Boot directory contains files required for booting Linux. It also stores data related to kernel loading. It contains grub loader files also.
Dev stands for device. This directory contains files related to hardware devices in Linux. It contains files related to hard disc, CD ROM, audio, input devices, etc.
Etc stands for etcetera. This directory is brain of Linux. It contains configuration files related to system and user packages. For example, it contains configuration for X11 which is system package and your apache web server which is a user package. If you have PHP installed, then configuration file of PHP (php.ini) is stored here.
Home directory is the directory for users. This is similar to My Document Folder in Windows. If you create a user in Linux, a folder will be created in the home directory for that user. Only administrator and the user can access the directory.
When you first log in on a system or start a terminal, the working directory is your home directory. Linux home directories are typically located in /home.
This directory contains various libraries which are used by different commands on Linux.
This directory is mount point for removable media. It is used for removable media. When you insert USB stick or CD, then a folder in the media directory is automatically created for that.
This directory is also use for mount point. But, it is used for mounting all devices and file system. Mounting is process by which you can make other device file system available to the Linux.
Opt stands for optional. This directory is for all optional or additional software. All add-on that are not part of default Linux distribution should go in /opt directory.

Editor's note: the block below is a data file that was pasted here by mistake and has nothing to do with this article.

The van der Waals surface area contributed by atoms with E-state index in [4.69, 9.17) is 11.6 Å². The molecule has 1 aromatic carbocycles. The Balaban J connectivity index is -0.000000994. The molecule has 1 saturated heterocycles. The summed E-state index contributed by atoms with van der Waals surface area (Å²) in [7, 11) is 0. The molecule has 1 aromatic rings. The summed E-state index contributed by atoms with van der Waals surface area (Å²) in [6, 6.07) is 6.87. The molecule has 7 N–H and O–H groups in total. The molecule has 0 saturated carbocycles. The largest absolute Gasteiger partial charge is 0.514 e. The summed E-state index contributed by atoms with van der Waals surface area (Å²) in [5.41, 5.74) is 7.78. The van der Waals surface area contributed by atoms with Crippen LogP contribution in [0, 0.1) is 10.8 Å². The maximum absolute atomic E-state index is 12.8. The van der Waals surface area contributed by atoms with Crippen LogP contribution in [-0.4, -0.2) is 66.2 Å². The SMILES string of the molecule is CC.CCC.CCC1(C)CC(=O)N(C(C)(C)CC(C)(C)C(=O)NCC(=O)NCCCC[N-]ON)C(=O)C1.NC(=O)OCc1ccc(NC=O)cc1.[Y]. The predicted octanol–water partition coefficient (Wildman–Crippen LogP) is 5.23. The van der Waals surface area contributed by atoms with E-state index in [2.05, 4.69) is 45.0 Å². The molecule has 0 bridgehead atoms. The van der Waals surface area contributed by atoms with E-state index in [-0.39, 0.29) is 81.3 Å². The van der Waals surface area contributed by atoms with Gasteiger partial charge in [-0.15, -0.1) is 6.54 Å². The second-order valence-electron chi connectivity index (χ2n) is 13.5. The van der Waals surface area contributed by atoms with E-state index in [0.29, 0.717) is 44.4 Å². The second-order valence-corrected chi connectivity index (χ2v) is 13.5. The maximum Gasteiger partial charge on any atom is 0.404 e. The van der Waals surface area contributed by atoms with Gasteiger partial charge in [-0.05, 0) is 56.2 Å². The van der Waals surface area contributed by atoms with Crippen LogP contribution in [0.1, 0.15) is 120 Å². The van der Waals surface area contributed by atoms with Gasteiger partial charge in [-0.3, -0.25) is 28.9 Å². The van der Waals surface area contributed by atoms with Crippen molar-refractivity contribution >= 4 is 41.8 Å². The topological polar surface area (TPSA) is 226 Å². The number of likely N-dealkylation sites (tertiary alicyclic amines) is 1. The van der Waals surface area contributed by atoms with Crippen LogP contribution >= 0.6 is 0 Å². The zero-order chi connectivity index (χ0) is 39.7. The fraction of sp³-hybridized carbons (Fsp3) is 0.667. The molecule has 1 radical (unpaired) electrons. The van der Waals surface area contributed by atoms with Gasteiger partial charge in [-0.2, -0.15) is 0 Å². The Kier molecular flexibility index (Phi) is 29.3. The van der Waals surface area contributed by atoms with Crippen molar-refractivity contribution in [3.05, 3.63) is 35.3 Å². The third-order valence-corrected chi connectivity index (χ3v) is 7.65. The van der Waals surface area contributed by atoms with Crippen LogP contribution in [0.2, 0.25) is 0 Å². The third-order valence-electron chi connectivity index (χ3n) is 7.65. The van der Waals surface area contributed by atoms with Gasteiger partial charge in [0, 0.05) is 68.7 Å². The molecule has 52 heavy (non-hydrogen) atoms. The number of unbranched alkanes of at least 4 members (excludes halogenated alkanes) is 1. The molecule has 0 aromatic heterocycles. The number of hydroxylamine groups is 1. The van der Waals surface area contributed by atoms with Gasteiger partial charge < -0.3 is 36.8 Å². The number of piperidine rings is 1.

This directory is home directory of root user or super administrator user. For general user, home directory is created under /home/username directory. But for root user home directory is /root.
Sbin stands for system binary. This directory is identical to /bin directory. It stores binary executable files that can only be used for system maintenance or administrative task. Generally, it contains binary executable of booting, backup, restoration, etc.
Usr stands for unix system resources. This directory is one of the most useful directories in Linux operating system. It contains data like binary, documentation, library, etc. which can be shared among users. Basically, it contains read only data. This is user system resource directory on the Linux file system.
Var stands for variable. This directory is also one of the most important directories in the Linux. It is opposite of /usr directory. It contains all variables files. Basically, it sores data which dynamically changes like logs. This directory stores backup, db server middle-ware files, if running apache then .html files, etc.
This directory contains temporary files. You can use this directory to store your files temporary. For example, suppose you want to download and install a package. You can download the package in /tmp directory and install it. This directory is accessible from all users.
Sometimes, some running packages of Linux create temporary files in /tmp directory and store data for short terms use. Do not delete any files from /tmp directory if you are not sure of why it is created. It may crash any user program.